Milestone: Growing Chorus At Home Urges UK To Break With Brussels


By Valentina Pasquali

On the tail of the European economic crisis, the relationship between the United Kingdom and the European Union is nearing a breaking point.

While in Brussels some members are pushing for further integration, in London a growing chorus of voices at the government’s highest levels are demanding a renegotiation of the terms of the agreement with the Union, if not an outright exit.

Recently, a group of more than 100 Conservative MPs, backed by foreign secretary William Hague, published a manifesto, titled Fresh Start , asking for the repatriation of legislative powers in areas such as employment, law enforcement, criminal justice and financial services, and seeking to reduce the country’s EU fees. At the same time, the Independence Party (UKIP) and the bipartisan campaign The People’s Pledge are urging a referendum on continued EU membership.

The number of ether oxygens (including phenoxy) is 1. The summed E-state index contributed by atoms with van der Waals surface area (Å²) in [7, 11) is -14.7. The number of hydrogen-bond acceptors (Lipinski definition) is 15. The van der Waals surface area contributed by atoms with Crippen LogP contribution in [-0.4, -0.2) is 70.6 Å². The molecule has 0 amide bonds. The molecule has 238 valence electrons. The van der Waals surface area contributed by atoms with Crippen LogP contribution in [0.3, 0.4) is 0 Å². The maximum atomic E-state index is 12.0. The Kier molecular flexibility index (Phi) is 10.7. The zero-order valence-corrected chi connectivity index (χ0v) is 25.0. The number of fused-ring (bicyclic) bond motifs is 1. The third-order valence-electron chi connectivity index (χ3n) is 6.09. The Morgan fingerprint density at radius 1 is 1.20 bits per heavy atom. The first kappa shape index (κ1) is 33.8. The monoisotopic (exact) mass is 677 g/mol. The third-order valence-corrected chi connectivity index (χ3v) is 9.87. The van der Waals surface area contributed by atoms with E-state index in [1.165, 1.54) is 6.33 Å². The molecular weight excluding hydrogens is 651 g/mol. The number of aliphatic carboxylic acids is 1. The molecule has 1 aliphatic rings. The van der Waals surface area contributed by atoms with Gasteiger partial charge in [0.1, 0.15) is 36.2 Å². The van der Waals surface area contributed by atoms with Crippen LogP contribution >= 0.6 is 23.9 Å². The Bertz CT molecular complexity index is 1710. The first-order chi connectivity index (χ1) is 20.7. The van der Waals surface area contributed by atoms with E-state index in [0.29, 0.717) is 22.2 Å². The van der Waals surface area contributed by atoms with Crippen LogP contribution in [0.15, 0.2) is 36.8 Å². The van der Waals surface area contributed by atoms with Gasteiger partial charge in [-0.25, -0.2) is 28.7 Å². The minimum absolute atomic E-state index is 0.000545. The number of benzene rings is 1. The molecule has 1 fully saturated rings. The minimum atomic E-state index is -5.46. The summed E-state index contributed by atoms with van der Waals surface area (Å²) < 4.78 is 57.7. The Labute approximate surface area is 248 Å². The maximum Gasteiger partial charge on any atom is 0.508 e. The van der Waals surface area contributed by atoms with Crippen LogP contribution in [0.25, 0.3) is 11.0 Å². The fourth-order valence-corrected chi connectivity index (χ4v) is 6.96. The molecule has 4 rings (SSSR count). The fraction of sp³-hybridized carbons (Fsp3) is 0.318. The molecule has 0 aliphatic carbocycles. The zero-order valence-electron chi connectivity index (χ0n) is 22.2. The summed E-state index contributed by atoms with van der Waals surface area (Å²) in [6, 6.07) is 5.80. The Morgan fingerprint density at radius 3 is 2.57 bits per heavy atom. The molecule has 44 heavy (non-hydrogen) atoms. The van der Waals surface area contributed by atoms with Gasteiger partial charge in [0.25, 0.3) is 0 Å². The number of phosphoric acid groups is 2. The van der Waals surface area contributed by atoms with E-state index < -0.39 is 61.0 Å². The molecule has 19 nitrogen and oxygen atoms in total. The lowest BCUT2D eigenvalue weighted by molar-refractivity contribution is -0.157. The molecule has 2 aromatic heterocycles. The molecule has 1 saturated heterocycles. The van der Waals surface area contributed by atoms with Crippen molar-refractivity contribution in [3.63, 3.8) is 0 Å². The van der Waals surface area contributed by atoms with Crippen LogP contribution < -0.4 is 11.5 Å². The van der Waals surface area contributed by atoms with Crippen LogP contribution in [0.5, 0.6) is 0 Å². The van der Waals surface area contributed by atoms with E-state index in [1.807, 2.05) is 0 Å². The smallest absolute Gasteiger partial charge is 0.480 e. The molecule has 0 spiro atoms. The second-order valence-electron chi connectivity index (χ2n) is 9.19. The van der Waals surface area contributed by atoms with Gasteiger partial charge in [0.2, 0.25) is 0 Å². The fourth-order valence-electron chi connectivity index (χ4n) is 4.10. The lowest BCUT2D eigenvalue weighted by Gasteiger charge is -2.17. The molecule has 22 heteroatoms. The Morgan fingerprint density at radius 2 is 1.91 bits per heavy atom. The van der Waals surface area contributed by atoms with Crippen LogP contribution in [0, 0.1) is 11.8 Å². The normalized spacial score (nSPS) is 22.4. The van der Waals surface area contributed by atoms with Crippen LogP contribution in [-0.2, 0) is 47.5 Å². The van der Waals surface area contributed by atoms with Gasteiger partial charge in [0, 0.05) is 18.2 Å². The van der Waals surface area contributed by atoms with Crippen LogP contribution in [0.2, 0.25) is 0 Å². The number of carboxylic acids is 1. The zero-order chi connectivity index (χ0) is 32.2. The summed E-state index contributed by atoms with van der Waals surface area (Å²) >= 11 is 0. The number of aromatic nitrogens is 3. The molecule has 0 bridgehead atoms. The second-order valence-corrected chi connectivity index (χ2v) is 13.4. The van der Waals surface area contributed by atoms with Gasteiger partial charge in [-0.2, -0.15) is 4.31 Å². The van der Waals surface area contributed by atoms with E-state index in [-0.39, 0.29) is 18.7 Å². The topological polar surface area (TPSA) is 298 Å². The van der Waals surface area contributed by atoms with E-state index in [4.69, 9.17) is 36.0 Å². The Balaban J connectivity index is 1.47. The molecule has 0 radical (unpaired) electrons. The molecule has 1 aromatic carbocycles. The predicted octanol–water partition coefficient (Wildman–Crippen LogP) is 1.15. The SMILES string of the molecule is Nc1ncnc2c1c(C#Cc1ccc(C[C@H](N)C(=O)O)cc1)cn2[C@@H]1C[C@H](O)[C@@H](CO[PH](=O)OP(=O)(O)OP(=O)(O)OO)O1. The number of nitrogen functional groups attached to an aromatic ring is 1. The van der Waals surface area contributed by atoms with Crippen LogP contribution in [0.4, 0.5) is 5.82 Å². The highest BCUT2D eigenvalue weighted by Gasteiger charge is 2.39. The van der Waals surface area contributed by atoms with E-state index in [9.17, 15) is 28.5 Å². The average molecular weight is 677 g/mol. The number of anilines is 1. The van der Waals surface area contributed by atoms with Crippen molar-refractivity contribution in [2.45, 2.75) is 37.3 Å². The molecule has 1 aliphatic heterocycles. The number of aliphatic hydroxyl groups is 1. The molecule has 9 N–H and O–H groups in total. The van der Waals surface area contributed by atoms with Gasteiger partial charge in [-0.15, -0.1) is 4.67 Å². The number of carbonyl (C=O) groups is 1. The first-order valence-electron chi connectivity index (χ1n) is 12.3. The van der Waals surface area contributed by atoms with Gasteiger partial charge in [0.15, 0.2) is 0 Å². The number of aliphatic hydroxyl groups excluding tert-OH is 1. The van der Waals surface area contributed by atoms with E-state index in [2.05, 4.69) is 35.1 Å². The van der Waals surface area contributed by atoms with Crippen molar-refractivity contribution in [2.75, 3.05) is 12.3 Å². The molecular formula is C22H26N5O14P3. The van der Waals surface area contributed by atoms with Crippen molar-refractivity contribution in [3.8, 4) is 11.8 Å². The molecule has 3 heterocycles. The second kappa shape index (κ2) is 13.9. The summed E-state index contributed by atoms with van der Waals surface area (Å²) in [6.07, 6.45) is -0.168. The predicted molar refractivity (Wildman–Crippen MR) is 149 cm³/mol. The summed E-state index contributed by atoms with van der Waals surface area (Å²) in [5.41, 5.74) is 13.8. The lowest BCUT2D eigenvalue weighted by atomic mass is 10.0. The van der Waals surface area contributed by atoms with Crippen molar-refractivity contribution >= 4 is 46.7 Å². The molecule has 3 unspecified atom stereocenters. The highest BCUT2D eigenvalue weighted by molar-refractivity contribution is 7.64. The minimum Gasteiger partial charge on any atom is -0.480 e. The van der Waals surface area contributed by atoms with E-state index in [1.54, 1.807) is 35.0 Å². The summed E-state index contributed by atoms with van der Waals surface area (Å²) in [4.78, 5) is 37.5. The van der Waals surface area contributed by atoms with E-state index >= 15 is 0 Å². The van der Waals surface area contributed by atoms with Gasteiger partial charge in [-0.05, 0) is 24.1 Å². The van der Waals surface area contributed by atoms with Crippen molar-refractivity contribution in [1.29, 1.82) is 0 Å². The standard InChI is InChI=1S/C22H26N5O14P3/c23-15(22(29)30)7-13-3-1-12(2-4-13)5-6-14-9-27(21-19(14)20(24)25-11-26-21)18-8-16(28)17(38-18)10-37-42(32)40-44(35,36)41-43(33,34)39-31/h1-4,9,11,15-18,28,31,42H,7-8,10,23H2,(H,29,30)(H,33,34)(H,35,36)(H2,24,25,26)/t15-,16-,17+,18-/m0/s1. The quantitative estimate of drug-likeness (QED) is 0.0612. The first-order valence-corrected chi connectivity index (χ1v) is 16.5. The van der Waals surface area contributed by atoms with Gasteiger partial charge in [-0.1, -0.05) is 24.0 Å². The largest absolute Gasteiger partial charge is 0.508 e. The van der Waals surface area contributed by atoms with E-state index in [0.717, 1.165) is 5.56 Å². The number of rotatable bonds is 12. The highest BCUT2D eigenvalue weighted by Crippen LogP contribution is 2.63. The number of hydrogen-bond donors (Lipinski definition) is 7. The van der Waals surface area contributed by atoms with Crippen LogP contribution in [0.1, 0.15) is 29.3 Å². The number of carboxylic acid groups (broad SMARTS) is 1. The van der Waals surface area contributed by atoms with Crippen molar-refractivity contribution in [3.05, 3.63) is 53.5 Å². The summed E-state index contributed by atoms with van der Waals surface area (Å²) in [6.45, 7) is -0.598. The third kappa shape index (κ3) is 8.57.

Under pressure from his own party, PM David Cameron is embracing calls for loosening ties with the EU and is promising a referendum of some kind after the 2015 election.

“A referendum looks almost inevitable now but the timeframe is uncertain,” says Katinka Barysch, deputy director of the Centre for European Reform in London. She says the debate is already having a negative economic impact: Investors are getting nervous. “Rather than chasing UKIP votes, the Conservative party would be better advised to explain to the British people how they benefit from being part of Europe,” says Barysch.

Some analysts are saying that London has little to lose by distancing itself from Brussels. In a note last year, Capital Economics’ chief UK economist, Vicky Redwood, pointed out that the UK could leave the EU but still be part of the single market, in the same way that Norway and Iceland are. Or it could follow Switzerland’s lead, signing bilateral treaties with individual countries. And there would be benefits too, such as an end to regulations coming from Brussels. With the EU still on a weak economic footing, noted Redwood, “taking a step back in the current climate could increase the UK’s attractiveness for international investors.”